COVID got a lot more people into gaming. That’s great for people who want to stay occupied and connected, but it’s not as fun for the ISPs and telcos who have to manage the data gamers use. And with the amount of network spikes every time Call of Duty or Fortnite drops a patch, it’s no surprise that telcos are starting to get a bit irritable.
The latest complaints have come from the head of regulatory and public affairs at Optus, with Andrew Sheridan saying video game companies and Netflix (along with other streaming services) need to contribute to broader investment in internet infrastructure.
“If we get this right it should ultimately be in the long-term interest of Australian consumers and businesses,” Optus’s Sheridan told the Australian Financial Review.
“The current situation is a substantial portion of traffic, particularly at peak period, is actually over-the-top traffic. A lot of it is gaming traffic. The big spikes are when the big gaming updates [arrive] from the likes of … Fortnite, Siege, Grand Theft Auto. If we look forward into the future, we’re going to see growth in traffic as we see proliferation of 8K, augmented reality and virtual reality.”
It’s worth clarifying here — unlike the former NBN Co CEO years ago — that Sheridan is specifically talking about game downloads and updates. Games don’t actually use that much data when you’re actually playing, although the situation is markedly different with titles like Microsoft Flight Simulator, or streaming services like Xbox’s Project xCloud.
And Optus aren’t alone here. Every single one of the 10 biggest days on Telstra’s network coincided with a major patch for Call of Duty or Fortnite, with the biggest day being the launch of COD‘s fifth season on August 5. (Interestingly, the launch of the Xbox Series X — where COD and Fortnite also had updates of their own — was the 7th biggest day for Telstra in 2020, while the PS5 launch didn’t register in the top 10 at all.)
“You might be just using your service for online education, but you are subsidising someone who is a very heavy gamer,” Sheridan added.
The Optus executive didn’t go so far as to propose any kind of firm policy or suggestion. Nikos Katinakis, the head of networks for Telstra, added that over-the-top providers (that’s your Netflix, Amazon Prime etc. of the world) “could do and should do a lot more in participating in the value creation and sharing the wealth that gets created”.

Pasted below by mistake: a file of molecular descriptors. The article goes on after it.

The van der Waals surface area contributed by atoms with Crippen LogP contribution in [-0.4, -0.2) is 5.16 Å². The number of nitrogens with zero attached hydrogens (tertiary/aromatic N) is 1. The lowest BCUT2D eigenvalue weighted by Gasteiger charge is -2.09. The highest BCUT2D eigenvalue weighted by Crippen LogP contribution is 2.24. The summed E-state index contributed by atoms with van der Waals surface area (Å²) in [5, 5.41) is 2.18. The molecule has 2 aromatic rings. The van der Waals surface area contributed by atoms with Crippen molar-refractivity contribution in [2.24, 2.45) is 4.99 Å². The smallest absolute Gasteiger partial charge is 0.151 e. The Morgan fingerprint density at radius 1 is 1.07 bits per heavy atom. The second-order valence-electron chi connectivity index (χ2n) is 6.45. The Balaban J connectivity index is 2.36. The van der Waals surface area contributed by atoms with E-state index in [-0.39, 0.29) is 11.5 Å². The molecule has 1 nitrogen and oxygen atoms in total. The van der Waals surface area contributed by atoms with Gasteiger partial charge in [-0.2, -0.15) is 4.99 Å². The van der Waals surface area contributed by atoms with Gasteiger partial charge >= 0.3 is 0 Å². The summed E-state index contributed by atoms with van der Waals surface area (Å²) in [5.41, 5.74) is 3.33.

Major publishers of games like Call of Duty and Fortnite would fall under that banner too, and the telcos would surely want Microsoft, Sony and Google (whenever they get Stadia over to Australia) in those discussions too. But neither Optus or Telstra are openly calling for publishers to directly pay for their users here. It’s not even really a shot across the bow, because everyone knows the last 12 months has been such a massive outlier in terms of consumer behaviour.
Still, gaming isn’t going to get any less popular. And if even a decent chunk of the people who discovered gaming in 2020 stick with it, then there’s going to be a permanent shift in usage on our internet infrastructure. So the telcos are really angling for a longer term strategy here to help underwrite the cost of data — and if a solution isn’t found, they’ll find another way to cover their costs. That could involve things like more limits on unlimited data connections, or price hikes on existing connections if things get particularly difficult.
Fortunately, however, game developers have started implementing vastly more efficient compression techniques to reduce the amount of hard drive space — and downloads — games need. Hitman 3‘s recent downsizing is a great example — and if telcos continue to struggle under the weight of big patches, it might be something more developers need to prioritise.